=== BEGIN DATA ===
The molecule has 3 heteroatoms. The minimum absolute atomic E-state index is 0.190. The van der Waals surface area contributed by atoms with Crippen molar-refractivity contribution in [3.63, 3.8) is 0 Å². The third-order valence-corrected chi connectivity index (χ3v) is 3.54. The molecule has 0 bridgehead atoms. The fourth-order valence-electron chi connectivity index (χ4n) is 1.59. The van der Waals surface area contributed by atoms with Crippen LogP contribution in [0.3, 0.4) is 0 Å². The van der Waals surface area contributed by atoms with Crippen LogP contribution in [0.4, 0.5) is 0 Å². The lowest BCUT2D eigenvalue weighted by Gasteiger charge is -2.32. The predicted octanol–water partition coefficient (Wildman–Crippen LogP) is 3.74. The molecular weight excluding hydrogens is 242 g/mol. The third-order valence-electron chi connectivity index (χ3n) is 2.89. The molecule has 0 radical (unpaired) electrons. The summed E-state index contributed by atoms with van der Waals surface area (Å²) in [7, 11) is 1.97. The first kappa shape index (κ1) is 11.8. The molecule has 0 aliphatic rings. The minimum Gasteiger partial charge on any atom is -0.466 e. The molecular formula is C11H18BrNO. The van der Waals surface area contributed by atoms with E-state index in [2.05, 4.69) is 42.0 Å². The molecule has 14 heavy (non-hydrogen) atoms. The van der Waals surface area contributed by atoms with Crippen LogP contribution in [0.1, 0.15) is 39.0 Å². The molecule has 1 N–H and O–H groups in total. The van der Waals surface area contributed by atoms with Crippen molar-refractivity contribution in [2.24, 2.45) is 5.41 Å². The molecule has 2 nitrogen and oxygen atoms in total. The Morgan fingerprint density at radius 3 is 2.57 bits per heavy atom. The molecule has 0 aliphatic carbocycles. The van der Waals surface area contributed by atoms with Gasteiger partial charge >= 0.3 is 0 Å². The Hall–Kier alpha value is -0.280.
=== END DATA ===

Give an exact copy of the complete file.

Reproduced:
The molecule has 3 heteroatoms. The minimum absolute atomic E-state index is 0.190. The van der Waals surface area contributed by atoms with Crippen molar-refractivity contribution in [3.63, 3.8) is 0 Å². The third-order valence-corrected chi connectivity index (χ3v) is 3.54. The molecule has 0 bridgehead atoms. The fourth-order valence-electron chi connectivity index (χ4n) is 1.59. The van der Waals surface area contributed by atoms with Crippen LogP contribution in [0.3, 0.4) is 0 Å². The van der Waals surface area contributed by atoms with Crippen LogP contribution in [0.4, 0.5) is 0 Å². The lowest BCUT2D eigenvalue weighted by Gasteiger charge is -2.32. The predicted octanol–water partition coefficient (Wildman–Crippen LogP) is 3.74. The molecular weight excluding hydrogens is 242 g/mol. The third-order valence-electron chi connectivity index (χ3n) is 2.89. The molecule has 0 radical (unpaired) electrons. The summed E-state index contributed by atoms with van der Waals surface area (Å²) in [7, 11) is 1.97. The first kappa shape index (κ1) is 11.8. The molecule has 0 aliphatic rings. The minimum Gasteiger partial charge on any atom is -0.466 e. The molecular formula is C11H18BrNO. The van der Waals surface area contributed by atoms with E-state index in [2.05, 4.69) is 42.0 Å². The molecule has 14 heavy (non-hydrogen) atoms. The van der Waals surface area contributed by atoms with Crippen LogP contribution in [0.1, 0.15) is 39.0 Å². The molecule has 1 N–H and O–H groups in total. The van der Waals surface area contributed by atoms with Crippen molar-refractivity contribution in [2.24, 2.45) is 5.41 Å². The molecule has 2 nitrogen and oxygen atoms in total. The Morgan fingerprint density at radius 3 is 2.57 bits per heavy atom. The molecule has 0 aliphatic carbocycles. The van der Waals surface area contributed by atoms with Gasteiger partial charge >= 0.3 is 0 Å². The Hall–Kier alpha value is -0.280.